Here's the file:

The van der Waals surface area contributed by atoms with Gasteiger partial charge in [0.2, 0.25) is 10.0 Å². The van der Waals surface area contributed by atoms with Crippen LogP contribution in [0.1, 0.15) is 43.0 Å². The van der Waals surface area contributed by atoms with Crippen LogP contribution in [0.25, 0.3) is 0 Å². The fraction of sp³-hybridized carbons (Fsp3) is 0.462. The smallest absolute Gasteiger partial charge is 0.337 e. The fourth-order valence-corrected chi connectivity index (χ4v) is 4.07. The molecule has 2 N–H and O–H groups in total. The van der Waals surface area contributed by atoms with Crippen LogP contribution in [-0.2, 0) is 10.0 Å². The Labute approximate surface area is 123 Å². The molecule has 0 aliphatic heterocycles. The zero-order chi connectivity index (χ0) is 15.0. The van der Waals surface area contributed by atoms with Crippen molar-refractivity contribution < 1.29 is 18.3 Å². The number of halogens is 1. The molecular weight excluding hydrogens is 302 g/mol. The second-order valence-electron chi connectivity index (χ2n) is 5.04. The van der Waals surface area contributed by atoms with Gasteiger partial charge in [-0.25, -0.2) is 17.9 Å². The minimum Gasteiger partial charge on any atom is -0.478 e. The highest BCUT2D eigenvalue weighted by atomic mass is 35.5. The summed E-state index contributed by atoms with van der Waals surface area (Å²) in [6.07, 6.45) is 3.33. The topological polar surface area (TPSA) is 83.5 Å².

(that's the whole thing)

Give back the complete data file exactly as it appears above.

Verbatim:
The van der Waals surface area contributed by atoms with Gasteiger partial charge in [0.2, 0.25) is 10.0 Å². The van der Waals surface area contributed by atoms with Crippen LogP contribution in [0.1, 0.15) is 43.0 Å². The van der Waals surface area contributed by atoms with Crippen LogP contribution in [0.25, 0.3) is 0 Å². The fraction of sp³-hybridized carbons (Fsp3) is 0.462. The smallest absolute Gasteiger partial charge is 0.337 e. The fourth-order valence-corrected chi connectivity index (χ4v) is 4.07. The molecule has 2 N–H and O–H groups in total. The van der Waals surface area contributed by atoms with Crippen LogP contribution in [-0.2, 0) is 10.0 Å². The Labute approximate surface area is 123 Å². The molecule has 0 aliphatic heterocycles. The zero-order chi connectivity index (χ0) is 15.0. The van der Waals surface area contributed by atoms with Crippen molar-refractivity contribution < 1.29 is 18.3 Å². The number of halogens is 1. The molecular weight excluding hydrogens is 302 g/mol. The second-order valence-electron chi connectivity index (χ2n) is 5.04. The van der Waals surface area contributed by atoms with Gasteiger partial charge in [-0.25, -0.2) is 17.9 Å². The minimum Gasteiger partial charge on any atom is -0.478 e. The highest BCUT2D eigenvalue weighted by atomic mass is 35.5. The summed E-state index contributed by atoms with van der Waals surface area (Å²) in [6.07, 6.45) is 3.33. The topological polar surface area (TPSA) is 83.5 Å².